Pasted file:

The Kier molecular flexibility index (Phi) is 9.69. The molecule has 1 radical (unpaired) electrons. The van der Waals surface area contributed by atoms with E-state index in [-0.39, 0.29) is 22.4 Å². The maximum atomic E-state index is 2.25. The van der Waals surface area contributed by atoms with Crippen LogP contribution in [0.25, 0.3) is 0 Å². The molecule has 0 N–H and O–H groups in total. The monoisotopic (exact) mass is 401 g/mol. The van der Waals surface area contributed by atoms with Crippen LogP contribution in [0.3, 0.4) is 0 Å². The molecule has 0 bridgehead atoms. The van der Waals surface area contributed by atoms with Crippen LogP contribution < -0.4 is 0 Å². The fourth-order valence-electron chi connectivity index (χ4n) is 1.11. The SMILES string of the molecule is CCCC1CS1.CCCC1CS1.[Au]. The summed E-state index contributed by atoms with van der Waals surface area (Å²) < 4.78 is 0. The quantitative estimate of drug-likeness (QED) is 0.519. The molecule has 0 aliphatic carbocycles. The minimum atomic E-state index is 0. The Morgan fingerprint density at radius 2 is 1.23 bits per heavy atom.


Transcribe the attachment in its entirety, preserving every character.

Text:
The Kier molecular flexibility index (Phi) is 9.69. The molecule has 1 radical (unpaired) electrons. The van der Waals surface area contributed by atoms with E-state index in [-0.39, 0.29) is 22.4 Å². The maximum atomic E-state index is 2.25. The van der Waals surface area contributed by atoms with Crippen LogP contribution in [0.25, 0.3) is 0 Å². The molecule has 0 N–H and O–H groups in total. The monoisotopic (exact) mass is 401 g/mol. The van der Waals surface area contributed by atoms with Crippen LogP contribution in [0.3, 0.4) is 0 Å². The molecule has 0 bridgehead atoms. The van der Waals surface area contributed by atoms with Crippen LogP contribution < -0.4 is 0 Å². The fourth-order valence-electron chi connectivity index (χ4n) is 1.11. The SMILES string of the molecule is CCCC1CS1.CCCC1CS1.[Au]. The summed E-state index contributed by atoms with van der Waals surface area (Å²) < 4.78 is 0. The quantitative estimate of drug-likeness (QED) is 0.519. The molecule has 0 aliphatic carbocycles. The minimum atomic E-state index is 0. The Morgan fingerprint density at radius 2 is 1.23 bits per heavy atom.